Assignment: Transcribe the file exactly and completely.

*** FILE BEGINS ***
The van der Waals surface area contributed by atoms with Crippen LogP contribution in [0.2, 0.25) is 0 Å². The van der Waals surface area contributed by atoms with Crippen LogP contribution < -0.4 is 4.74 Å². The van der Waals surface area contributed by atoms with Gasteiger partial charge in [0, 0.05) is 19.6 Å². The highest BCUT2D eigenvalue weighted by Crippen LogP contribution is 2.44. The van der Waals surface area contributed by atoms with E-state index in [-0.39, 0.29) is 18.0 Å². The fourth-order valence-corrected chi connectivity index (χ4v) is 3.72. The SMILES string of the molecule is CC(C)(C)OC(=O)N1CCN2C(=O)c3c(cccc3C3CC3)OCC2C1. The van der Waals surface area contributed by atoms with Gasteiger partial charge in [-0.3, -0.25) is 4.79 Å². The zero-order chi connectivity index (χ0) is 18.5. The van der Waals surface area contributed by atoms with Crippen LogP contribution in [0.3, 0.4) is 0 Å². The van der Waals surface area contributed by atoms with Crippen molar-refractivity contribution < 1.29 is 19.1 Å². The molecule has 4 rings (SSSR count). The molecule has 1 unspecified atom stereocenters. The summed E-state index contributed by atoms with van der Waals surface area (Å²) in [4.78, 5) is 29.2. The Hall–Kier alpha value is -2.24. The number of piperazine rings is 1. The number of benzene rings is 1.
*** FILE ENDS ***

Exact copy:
The van der Waals surface area contributed by atoms with Crippen LogP contribution in [0.2, 0.25) is 0 Å². The van der Waals surface area contributed by atoms with Crippen LogP contribution < -0.4 is 4.74 Å². The van der Waals surface area contributed by atoms with Gasteiger partial charge in [0, 0.05) is 19.6 Å². The highest BCUT2D eigenvalue weighted by Crippen LogP contribution is 2.44. The van der Waals surface area contributed by atoms with E-state index in [-0.39, 0.29) is 18.0 Å². The fourth-order valence-corrected chi connectivity index (χ4v) is 3.72. The SMILES string of the molecule is CC(C)(C)OC(=O)N1CCN2C(=O)c3c(cccc3C3CC3)OCC2C1. The van der Waals surface area contributed by atoms with Gasteiger partial charge in [-0.3, -0.25) is 4.79 Å². The zero-order chi connectivity index (χ0) is 18.5. The van der Waals surface area contributed by atoms with Crippen LogP contribution in [0.3, 0.4) is 0 Å². The van der Waals surface area contributed by atoms with Crippen molar-refractivity contribution < 1.29 is 19.1 Å². The molecule has 4 rings (SSSR count). The molecule has 1 unspecified atom stereocenters. The summed E-state index contributed by atoms with van der Waals surface area (Å²) in [4.78, 5) is 29.2. The Hall–Kier alpha value is -2.24. The number of piperazine rings is 1. The number of benzene rings is 1.